The Olympics are finally back. The Rio Games aren't officially kicking off until Friday, but soccer is always treated a bit differently -- the women's tournament begins Wednesday and the USA start in Belo Horizonte, 270 miles away from Rio.
The Americans come into this 12-team tournament as the clear favorites. They've won gold medals at the last three Olympics and they've never done worse than silver. On top of it, they won the World Cup last summer, although it's a bit of a double-edged sword: no team has ever won a Women's World Cup and then won gold in the following Olympics.
If the USWNT wants to make history, it will need to take it one match at a time. Here is a breakdown of the USA's first match of the group stage:
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Group G opener: USWNT vs. New Zealand, Wednesday at 6 p.m. ET
USWNT roster notes: The USWNT enters the match without Megan Rapinoe as a viable option, but that is by design. Coach Jill Ellis made the risky choice to put Rapinoe on the small 18-player roster despite her not playing since December, and Rapinoe has since said she doesn't expect to play their first game of the tournament.
Winger Tobin Heath and central midfielder Morgan Brian have had some minor hamstring injuries that kept them from starting in the final send-off match on July 22, but there's reason to believe Ellis was being cautious. Still, the U.S. does have viable back-up options, which Ellis could look to if she wants to give either Heath or Brian more time.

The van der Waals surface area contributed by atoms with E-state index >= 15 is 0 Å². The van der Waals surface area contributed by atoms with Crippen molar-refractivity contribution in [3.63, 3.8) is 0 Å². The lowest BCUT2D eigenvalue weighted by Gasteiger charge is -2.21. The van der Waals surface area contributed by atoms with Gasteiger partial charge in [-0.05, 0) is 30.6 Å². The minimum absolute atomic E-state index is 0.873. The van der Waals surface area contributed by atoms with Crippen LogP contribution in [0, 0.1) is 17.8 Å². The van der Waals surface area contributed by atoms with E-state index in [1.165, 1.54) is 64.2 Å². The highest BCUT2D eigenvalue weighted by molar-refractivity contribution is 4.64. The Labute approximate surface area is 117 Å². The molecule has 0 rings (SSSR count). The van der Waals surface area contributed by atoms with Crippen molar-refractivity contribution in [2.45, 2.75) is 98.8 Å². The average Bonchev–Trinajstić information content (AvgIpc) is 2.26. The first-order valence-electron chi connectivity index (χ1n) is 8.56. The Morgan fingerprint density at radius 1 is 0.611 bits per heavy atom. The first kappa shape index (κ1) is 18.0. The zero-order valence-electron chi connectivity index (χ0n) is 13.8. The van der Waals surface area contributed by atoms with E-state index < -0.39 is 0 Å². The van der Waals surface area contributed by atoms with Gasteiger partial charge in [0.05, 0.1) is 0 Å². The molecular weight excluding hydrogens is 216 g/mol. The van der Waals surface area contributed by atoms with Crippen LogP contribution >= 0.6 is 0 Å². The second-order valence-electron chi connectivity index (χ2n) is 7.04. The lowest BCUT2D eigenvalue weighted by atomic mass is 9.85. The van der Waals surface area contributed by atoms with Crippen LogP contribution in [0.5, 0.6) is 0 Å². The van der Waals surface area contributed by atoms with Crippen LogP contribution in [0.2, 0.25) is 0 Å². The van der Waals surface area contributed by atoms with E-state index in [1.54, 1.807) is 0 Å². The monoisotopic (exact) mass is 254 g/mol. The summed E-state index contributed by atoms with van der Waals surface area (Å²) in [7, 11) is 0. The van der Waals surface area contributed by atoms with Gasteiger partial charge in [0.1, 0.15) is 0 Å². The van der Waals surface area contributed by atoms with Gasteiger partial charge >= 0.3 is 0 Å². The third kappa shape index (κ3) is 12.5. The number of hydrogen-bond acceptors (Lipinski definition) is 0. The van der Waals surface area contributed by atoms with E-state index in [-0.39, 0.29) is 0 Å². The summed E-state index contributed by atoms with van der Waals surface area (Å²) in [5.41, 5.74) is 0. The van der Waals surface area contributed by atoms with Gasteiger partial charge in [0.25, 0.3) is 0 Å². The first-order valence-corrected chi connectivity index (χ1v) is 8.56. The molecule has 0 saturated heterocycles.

USWNT projected XI:
The Americans will want to start out the gate strong with their preferred line-up in Ellis' version of a 4-2-3-1. Alex Morgan will lead the charge up top with Carli Lloyd tucked underneath, roaming in the attack. That will leave Lindsay Horan and either Brian or Allie Long to share box-to-box duties in the midfield. Ellis may give Brian some rest because she figures to be important for the later stages.
With Rapinoe out of the question, the likely tandem along the flanks is Heath on the left and Crystal Dunn on the right. Heath has had some slight hamstring injuries, but assuming Heath is able to start, she seems like the likely choice. Rookie Mallory Pugh, at just 18 years old, may have earned a starting spot, but Ellis may be keen to bring the youngster on later and gradually introduce her to the experience of a major tournament with the senior USWNT.
The back line we see in the opening group match figures to be the back four that starts for the entire tournament, knowing Ellis. Fullbacks Meghan Klingenberg and Kelley O'Hara will be expected to push up high and get into the attack, rotating and interchanging in the midfield as plays develop.
What to know about New Zealand: The Football Ferns, as they are known, had a pretty rough go of it last summer in Canada, winning no matches and exiting in the group stage of the World Cup. They did make the quarterfinals at London 2012 and they have the talent to try to make a run again. Coming off an injury earlier this year, University of Tennessee striker Hannah Wilkinson looks like New Zealand's most likely scoring threat due to her speed and power in the box. Other scoring threats to watch include Sarah Gregorius and Amber Hearn, who with Wilkinson are their top scorers.
Their chances against the U.S. look worse than their overall chances, though. The Ferns last faced U.S. in April 2015, when the Americans walloped them 4-0. The U.S. has beaten New Zealand 11 times, losing just once in 1987 and tying once in 2013. The Ferns will likely have a difficult time on both sides of the ball against a well-stacked U.S. team.
Projected outcome: The Americans should win relatively easily. Tournaments are weird and anything can happen, but the Americans should coast to a comfortable 2-0 win.
The American defense will be very difficult for New Zealand to break down, and even if they do, beating goalkeeper Hope Solo is no easy task. The Americans' fast-paced and interchanging attack should overwhelm New Zealand, even if some tournament jitters hamper what could be a blowout.
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